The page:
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Category: Speaking to the Soul

Calvin on communion

If the Lord truly represents the participation in his body through the breaking of bread, there ought not to be the least doubt that he truly presents and shows his body. And the godly ought by all means to keep this rule: whenever they see the symbols appointed by the Lord, to think and be persuaded that the truth of the thing signified is surely present there. For why should the Lord put in your hand the symbol of his body,

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The church in England

King Ethelbert was as good as his word. Upon his return to Canterbury, he gave orders that a suitable house should be prepared for the reception of the missionaries, that a table should be kept for them at his own expense, and that no obstacles should be put in the way of their preaching. In due time St. Augustine and his companions quitted Thanet for Canterbury, and entered the city in the same solemn order which had been observed in approaching the king in Thanet

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The gate of the kingdom

“Your everlasting peace, O king, and that of your kingdom, is the object we desire to promote in coming hither; we bring you, as we have already made known, tidings of never-ending joy. If you receive them, you will be blessed for ever, both here and in the Kingdom which is without end. The Creator and Redeemer of the world has opened to mankind the Kingdom of Heaven, and of citizens of the earth makes men inhabitants of a celestial city

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The promise of Jesus

It can disturb hearers with weak [faith] that, at the beginning of this reading from the gospel, the Savior promises his disciples, “If you ask anything of the Father in my name, he will give it to you.” Not only do people like us not receive many things they seem to ask of the Father in Christ’s name, but even the apostle Paul himself asked the Lord three times that the angel of Satan with which he was tormented might depart from him, and he was not able to obtain what he asked.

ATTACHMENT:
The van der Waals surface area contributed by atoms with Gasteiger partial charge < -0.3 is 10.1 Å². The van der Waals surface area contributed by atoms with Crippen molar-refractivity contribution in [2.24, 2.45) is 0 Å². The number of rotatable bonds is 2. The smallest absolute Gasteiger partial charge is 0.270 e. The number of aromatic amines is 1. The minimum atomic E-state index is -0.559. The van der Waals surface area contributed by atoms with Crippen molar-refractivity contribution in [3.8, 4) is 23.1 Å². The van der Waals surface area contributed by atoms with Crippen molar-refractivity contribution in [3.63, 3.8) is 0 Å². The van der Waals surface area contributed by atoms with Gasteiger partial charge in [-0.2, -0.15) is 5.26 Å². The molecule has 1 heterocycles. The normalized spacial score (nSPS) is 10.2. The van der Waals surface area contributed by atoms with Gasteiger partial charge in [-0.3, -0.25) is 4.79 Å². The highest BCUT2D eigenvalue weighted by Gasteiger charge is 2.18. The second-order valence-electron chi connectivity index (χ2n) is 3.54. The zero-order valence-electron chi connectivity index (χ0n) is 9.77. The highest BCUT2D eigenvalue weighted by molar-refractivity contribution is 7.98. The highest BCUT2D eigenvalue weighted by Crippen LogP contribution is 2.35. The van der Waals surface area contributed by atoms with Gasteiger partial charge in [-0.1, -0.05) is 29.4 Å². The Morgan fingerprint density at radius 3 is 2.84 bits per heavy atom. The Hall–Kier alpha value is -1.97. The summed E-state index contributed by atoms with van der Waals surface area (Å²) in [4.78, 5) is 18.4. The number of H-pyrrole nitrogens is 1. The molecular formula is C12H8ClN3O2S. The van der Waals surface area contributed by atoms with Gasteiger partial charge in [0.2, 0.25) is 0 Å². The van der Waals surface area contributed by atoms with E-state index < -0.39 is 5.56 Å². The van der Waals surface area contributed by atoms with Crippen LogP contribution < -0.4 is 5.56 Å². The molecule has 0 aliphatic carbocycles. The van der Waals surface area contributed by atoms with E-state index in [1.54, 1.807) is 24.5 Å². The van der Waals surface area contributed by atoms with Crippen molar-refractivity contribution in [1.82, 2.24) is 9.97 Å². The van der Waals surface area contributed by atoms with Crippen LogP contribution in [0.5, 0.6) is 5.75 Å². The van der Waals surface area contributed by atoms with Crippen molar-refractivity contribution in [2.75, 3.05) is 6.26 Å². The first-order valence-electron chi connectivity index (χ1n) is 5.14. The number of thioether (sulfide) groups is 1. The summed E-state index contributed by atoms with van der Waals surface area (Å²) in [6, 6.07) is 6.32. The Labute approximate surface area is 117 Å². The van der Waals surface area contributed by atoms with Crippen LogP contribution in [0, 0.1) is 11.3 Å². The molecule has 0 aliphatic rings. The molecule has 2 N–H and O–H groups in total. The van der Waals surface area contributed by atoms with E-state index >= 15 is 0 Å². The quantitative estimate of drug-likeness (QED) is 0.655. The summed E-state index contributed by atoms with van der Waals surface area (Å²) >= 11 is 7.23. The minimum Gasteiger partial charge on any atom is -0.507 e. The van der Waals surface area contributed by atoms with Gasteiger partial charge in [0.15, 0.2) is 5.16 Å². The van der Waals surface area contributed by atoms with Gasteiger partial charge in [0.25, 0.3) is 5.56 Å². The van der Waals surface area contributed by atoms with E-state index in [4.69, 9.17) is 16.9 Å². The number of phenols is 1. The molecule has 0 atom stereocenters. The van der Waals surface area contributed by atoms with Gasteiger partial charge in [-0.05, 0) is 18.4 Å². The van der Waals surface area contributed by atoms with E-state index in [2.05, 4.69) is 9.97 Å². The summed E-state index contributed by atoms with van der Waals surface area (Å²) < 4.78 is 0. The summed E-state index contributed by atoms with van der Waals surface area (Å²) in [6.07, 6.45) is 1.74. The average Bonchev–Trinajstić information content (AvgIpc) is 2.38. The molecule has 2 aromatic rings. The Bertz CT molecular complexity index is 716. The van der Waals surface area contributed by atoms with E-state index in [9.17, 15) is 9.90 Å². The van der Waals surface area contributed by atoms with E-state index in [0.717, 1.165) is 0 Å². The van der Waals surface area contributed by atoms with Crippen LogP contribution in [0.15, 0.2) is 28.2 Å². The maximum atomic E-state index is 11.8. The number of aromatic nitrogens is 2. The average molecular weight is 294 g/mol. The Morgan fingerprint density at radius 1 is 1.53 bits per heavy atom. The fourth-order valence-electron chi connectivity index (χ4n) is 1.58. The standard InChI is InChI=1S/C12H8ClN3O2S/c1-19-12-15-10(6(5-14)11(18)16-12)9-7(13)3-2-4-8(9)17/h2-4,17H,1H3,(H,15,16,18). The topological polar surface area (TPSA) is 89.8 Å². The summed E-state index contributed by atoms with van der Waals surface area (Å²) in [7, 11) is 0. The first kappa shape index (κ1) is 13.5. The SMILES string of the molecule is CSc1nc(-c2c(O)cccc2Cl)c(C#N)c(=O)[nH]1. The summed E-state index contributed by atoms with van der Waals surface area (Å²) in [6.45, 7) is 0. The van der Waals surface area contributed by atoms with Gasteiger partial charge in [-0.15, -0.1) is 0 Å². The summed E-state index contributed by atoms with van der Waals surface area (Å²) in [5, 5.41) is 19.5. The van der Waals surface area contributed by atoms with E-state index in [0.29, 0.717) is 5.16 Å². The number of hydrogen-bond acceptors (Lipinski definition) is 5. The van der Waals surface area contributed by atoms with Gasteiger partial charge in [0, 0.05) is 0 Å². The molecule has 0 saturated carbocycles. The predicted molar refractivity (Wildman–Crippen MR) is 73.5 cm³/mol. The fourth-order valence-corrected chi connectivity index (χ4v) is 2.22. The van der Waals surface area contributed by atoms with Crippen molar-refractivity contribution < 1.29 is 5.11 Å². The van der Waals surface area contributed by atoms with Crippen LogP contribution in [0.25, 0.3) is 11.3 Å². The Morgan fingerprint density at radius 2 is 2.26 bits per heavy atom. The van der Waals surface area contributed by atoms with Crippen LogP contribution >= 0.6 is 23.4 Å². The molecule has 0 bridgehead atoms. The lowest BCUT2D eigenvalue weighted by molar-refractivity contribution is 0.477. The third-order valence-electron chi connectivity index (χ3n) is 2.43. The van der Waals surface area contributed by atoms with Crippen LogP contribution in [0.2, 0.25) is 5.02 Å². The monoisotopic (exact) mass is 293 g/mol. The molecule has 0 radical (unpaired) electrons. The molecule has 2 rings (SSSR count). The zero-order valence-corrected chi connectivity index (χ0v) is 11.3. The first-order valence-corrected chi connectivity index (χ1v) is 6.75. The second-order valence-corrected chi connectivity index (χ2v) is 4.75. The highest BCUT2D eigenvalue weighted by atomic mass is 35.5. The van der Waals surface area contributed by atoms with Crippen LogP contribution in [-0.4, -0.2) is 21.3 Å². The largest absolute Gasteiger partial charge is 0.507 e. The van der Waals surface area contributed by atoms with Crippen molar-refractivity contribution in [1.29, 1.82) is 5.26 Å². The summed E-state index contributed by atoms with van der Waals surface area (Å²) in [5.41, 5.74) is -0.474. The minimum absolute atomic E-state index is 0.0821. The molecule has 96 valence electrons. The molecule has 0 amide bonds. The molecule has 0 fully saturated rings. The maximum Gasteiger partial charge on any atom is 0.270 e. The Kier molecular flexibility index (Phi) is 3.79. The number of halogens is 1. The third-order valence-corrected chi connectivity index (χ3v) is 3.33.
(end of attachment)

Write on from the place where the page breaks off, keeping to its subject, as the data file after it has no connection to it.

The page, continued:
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A glimpse of missionary life

We determine with grateful hearts to embrace the opportunity afforded by the Steam boat. On Friday evening I made a short address to the children at family prayers, & now took leave of them, exhorting them to love one another. We packed up immediately after breakfast. Talked with Suydam about his becoming a candidate,

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The Earth moves

I can reckon easily enough, Most Holy Father, that as soon as certain people learn that in these books of mine which I have written about the revolutions of the spheres of the world I attribute certain motions to the terrestrial globe, they will immediately shout to have me and my opinion hooted off the stage.

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On the side of life

Today there are many voices enticing people into the ways of death. As in the days of Christ, they speak in tones of prudence, expedience and self-protection. We are caught in the gravitational pull towards death. To stand on the side of life calls for the risks and initiatives of a different policy.

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Puritan mission

Puritan missionary activity was not an early form of the aggressive evangelism so familiar to twentieth-century Americans. As several scholars have observed, the Massachusetts charter enjoined the planters to “win and incite the natives to . . . the Christian faith” through “your good life and orderly conversation.”

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One in faith

The nature and scope of Charles’ liturgical reforms were determined by his desire to secure a uniformity in the church commensurate with that which he was trying to secure in the realm of political affairs. The Frankish Church with its numberless local “uses” could not be expected to furnish the requisite model. Accordingly, he decided to adopt the Roman use, so that the Frankish and Roman churches, one in doctrine and in faith, should be one in form and in ritual. The Roman chant, the Roman sacramentary, the Roman calendar and the Roman form of baptism were all to be approved.

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A holy life

St. Dunstan’s life at Canterbury is characteristic; long hours, both day and night, were spent in private prayer, besides his regular attendance at Mass and the Office. Often he would visit the shrines of St. Augustine and St. Ethelbert, and we are told of a vision of angels who sang to him heavenly canticles.

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The Episcopal Café seeks to be an independent voice, reporting and reflecting on the Episcopal Church and the Anglican tradition.  The Café is not a platform of advocacy, but it does aim to tell the story of the church from the perspective of Progressive Christianity.  Our collective sympathy, as the Café, lies with the project of widening the circle of inclusion within the church and empowering all the baptized for the role to which they have been called as followers of Christ.

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